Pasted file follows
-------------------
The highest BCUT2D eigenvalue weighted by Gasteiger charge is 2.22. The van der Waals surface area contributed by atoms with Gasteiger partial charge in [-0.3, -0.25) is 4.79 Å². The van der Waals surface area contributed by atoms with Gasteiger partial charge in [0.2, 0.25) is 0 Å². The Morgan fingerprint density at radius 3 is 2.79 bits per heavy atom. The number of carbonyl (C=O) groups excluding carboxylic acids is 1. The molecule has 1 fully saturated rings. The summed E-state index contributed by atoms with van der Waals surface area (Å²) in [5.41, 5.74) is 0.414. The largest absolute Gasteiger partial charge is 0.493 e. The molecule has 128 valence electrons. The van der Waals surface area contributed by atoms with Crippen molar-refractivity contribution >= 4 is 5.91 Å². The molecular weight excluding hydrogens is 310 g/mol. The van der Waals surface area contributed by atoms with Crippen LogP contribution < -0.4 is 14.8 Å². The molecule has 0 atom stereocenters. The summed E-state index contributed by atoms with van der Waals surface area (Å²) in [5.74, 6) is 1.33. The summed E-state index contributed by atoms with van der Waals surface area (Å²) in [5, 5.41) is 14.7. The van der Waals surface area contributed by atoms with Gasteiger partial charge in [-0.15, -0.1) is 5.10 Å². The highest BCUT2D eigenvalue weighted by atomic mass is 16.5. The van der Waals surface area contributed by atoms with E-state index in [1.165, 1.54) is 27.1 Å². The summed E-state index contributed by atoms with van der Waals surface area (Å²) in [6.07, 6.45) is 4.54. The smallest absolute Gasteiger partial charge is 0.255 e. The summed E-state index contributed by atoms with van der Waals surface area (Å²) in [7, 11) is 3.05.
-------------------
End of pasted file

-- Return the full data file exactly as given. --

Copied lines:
The highest BCUT2D eigenvalue weighted by Gasteiger charge is 2.22. The van der Waals surface area contributed by atoms with Gasteiger partial charge in [-0.3, -0.25) is 4.79 Å². The van der Waals surface area contributed by atoms with Gasteiger partial charge in [0.2, 0.25) is 0 Å². The Morgan fingerprint density at radius 3 is 2.79 bits per heavy atom. The number of carbonyl (C=O) groups excluding carboxylic acids is 1. The molecule has 1 fully saturated rings. The summed E-state index contributed by atoms with van der Waals surface area (Å²) in [5.41, 5.74) is 0.414. The largest absolute Gasteiger partial charge is 0.493 e. The molecule has 128 valence electrons. The van der Waals surface area contributed by atoms with Crippen molar-refractivity contribution >= 4 is 5.91 Å². The molecular weight excluding hydrogens is 310 g/mol. The van der Waals surface area contributed by atoms with Crippen LogP contribution < -0.4 is 14.8 Å². The molecule has 0 atom stereocenters. The summed E-state index contributed by atoms with van der Waals surface area (Å²) in [5.74, 6) is 1.33. The summed E-state index contributed by atoms with van der Waals surface area (Å²) in [5, 5.41) is 14.7. The van der Waals surface area contributed by atoms with Gasteiger partial charge in [-0.15, -0.1) is 5.10 Å². The highest BCUT2D eigenvalue weighted by atomic mass is 16.5. The van der Waals surface area contributed by atoms with E-state index in [1.165, 1.54) is 27.1 Å². The summed E-state index contributed by atoms with van der Waals surface area (Å²) in [6.07, 6.45) is 4.54. The smallest absolute Gasteiger partial charge is 0.255 e. The summed E-state index contributed by atoms with van der Waals surface area (Å²) in [7, 11) is 3.05.